Hebl Research

 

Discrimination:

 

Identifying

Understanding

Remediating

Research in the Hebl Lab focuses on issues related to identifying, understanding, and remediating discrimination.  We blend a social, interpersonal with an organizational perspective to investigate discrimination.  Our research is based on the fact that people express discrimination in dramatically different ways (e.g., less overtly and explicitly) from the past (Hebl & Dovidio, 2005). The studies we have conducted show that discrimination is more subtly extant, but unfortunately even this type of discrimination (which we refer to as interpersonal discrimination) is still perversely influential in the impressions people form and the decisions people make (Hebl, Foster, Mannix, & Dovidio, 2002; Hebl & Mannix, 2003; Hebl, King, Glick, Singletary, & Kazama, 2007; Madera & Hebl, 2011; Madera, Hebl, & Martin, 2010; King, Shapiro, Hebl, Singletary, & Turner, 2006).  Additionally, there are negative implications of interpersonal discrimination on individuals’ levels of performance (King, Hebl, Matusik, & George, 2008; Singletary & Hebl, 2009).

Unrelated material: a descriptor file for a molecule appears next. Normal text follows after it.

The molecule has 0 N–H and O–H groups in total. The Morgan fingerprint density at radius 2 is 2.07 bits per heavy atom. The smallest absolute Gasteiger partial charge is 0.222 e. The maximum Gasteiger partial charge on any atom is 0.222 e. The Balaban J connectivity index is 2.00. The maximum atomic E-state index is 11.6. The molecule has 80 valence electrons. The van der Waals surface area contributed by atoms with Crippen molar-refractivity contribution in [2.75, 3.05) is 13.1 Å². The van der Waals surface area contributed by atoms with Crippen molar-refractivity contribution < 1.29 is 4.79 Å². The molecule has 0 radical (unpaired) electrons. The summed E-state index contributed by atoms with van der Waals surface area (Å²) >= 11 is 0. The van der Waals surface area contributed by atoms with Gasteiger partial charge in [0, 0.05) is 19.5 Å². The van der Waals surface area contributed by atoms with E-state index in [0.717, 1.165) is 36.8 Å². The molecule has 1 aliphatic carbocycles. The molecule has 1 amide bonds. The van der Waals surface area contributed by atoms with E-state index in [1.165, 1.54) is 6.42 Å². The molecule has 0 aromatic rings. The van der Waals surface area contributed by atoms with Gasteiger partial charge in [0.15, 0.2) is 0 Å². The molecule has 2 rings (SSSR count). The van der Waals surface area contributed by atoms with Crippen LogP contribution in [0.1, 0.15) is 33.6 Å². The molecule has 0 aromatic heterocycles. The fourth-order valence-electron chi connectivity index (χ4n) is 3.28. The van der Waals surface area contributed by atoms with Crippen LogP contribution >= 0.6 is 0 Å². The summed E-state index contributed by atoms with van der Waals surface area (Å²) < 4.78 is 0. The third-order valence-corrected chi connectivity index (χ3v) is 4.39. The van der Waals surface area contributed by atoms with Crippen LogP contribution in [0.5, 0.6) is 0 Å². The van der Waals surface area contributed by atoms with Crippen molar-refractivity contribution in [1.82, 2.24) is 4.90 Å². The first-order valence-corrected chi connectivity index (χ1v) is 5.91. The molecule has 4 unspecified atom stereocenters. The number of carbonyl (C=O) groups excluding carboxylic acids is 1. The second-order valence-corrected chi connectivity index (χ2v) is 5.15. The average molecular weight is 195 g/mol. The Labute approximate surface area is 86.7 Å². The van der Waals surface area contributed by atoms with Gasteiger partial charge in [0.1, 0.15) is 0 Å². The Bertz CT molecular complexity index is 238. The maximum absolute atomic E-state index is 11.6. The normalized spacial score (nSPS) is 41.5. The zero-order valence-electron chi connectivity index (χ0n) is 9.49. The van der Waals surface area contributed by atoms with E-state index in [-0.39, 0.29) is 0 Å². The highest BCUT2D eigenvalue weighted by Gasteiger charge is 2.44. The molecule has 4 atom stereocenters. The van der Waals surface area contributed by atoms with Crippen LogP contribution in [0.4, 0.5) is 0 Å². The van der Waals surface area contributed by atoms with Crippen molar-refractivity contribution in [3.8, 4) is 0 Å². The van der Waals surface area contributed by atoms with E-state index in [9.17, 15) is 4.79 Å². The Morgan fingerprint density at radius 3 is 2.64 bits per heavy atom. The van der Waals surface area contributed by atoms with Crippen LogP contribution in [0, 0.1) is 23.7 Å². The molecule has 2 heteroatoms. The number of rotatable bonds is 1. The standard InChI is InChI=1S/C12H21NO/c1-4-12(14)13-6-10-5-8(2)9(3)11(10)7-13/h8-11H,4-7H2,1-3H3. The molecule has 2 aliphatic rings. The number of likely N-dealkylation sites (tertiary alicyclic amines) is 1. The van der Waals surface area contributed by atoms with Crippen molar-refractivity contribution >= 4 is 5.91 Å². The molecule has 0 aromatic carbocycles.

In addition to documenting current forms of discrimination, we also attempt to remediate this discrimination, the larger goal of our research.  We examine a number of remediation strategies at the individual as well as the organizational level.  We have and/or are currently examining such individual-level strategies as acknowledgment, compensation, individuation, and  adjusting realistic expectations (Bachman & Hebl, under review; Barron, Hebl, & King, under review; Griffith & Hebl, 2002; Hebl & Skorinko, 2004; King, Reilly, & Hebl, 2008; Madera & Hebl, 2009; Singletary & Hebl, 2010). A focus solely on individual-level strategies is problematic, in our view, as it misplaces responsibility for remediation on the already stigmatized individual.  As such, we also examine organizational remediation strategies such as the adoption of friendly climates, provision of behavioral scripts, enhancement of diversity figures within an organizational setting, framing of diversity goals, and mentoring programs (Avery, Hernandez, & Hebl, 2003; Avery, Richeson, Hebl, & Ambady, 2009; Hebl, Ruggs, Lin, Knight, & Tonidandel, 2011; Knight & Hebl, 2003).


As a whole, we are committed to enhancing diversity and capitalizing on its important individual and organizational utilities.